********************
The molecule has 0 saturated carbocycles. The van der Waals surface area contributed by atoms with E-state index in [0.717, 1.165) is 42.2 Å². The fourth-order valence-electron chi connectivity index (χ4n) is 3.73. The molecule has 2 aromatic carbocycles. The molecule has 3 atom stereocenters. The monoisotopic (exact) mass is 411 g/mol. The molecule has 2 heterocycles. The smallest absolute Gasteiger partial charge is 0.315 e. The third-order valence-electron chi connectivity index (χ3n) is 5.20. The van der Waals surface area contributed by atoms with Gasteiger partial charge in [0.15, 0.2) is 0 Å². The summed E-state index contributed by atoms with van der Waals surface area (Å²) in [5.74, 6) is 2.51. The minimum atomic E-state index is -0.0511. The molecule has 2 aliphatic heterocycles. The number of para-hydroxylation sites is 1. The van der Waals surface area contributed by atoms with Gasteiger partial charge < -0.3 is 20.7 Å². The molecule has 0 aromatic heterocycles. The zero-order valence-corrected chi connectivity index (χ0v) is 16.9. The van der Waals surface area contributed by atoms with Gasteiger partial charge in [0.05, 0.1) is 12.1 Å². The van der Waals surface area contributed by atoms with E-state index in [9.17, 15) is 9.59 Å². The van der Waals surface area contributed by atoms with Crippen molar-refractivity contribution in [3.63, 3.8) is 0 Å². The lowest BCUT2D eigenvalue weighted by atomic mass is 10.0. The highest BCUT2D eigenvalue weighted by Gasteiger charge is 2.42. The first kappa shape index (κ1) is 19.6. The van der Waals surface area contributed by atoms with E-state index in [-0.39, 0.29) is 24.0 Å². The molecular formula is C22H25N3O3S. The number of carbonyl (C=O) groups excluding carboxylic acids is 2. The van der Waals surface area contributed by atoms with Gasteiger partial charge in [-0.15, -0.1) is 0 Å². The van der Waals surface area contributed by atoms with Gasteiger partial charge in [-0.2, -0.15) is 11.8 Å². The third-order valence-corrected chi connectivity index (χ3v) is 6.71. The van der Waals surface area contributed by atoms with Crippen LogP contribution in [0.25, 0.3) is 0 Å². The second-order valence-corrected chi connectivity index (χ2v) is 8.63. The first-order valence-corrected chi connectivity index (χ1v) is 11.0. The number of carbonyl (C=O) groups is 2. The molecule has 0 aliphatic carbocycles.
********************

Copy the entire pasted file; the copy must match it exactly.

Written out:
The molecule has 0 saturated carbocycles. The van der Waals surface area contributed by atoms with E-state index in [0.717, 1.165) is 42.2 Å². The fourth-order valence-electron chi connectivity index (χ4n) is 3.73. The molecule has 2 aromatic carbocycles. The molecule has 3 atom stereocenters. The monoisotopic (exact) mass is 411 g/mol. The molecule has 2 heterocycles. The smallest absolute Gasteiger partial charge is 0.315 e. The third-order valence-electron chi connectivity index (χ3n) is 5.20. The van der Waals surface area contributed by atoms with Gasteiger partial charge in [0.15, 0.2) is 0 Å². The summed E-state index contributed by atoms with van der Waals surface area (Å²) in [5.74, 6) is 2.51. The minimum atomic E-state index is -0.0511. The molecule has 2 aliphatic heterocycles. The number of para-hydroxylation sites is 1. The van der Waals surface area contributed by atoms with Gasteiger partial charge < -0.3 is 20.7 Å². The molecule has 0 aromatic heterocycles. The zero-order valence-corrected chi connectivity index (χ0v) is 16.9. The van der Waals surface area contributed by atoms with Gasteiger partial charge in [0.05, 0.1) is 12.1 Å². The van der Waals surface area contributed by atoms with E-state index in [9.17, 15) is 9.59 Å². The van der Waals surface area contributed by atoms with Crippen molar-refractivity contribution in [3.63, 3.8) is 0 Å². The lowest BCUT2D eigenvalue weighted by atomic mass is 10.0. The highest BCUT2D eigenvalue weighted by Gasteiger charge is 2.42. The first kappa shape index (κ1) is 19.6. The van der Waals surface area contributed by atoms with E-state index in [-0.39, 0.29) is 24.0 Å². The molecular formula is C22H25N3O3S. The number of carbonyl (C=O) groups excluding carboxylic acids is 2. The van der Waals surface area contributed by atoms with Gasteiger partial charge in [-0.15, -0.1) is 0 Å². The van der Waals surface area contributed by atoms with Gasteiger partial charge in [-0.2, -0.15) is 11.8 Å². The third-order valence-corrected chi connectivity index (χ3v) is 6.71. The van der Waals surface area contributed by atoms with Crippen LogP contribution in [0.25, 0.3) is 0 Å². The second-order valence-corrected chi connectivity index (χ2v) is 8.63. The first-order valence-corrected chi connectivity index (χ1v) is 11.0. The number of carbonyl (C=O) groups is 2. The molecule has 0 aliphatic carbocycles.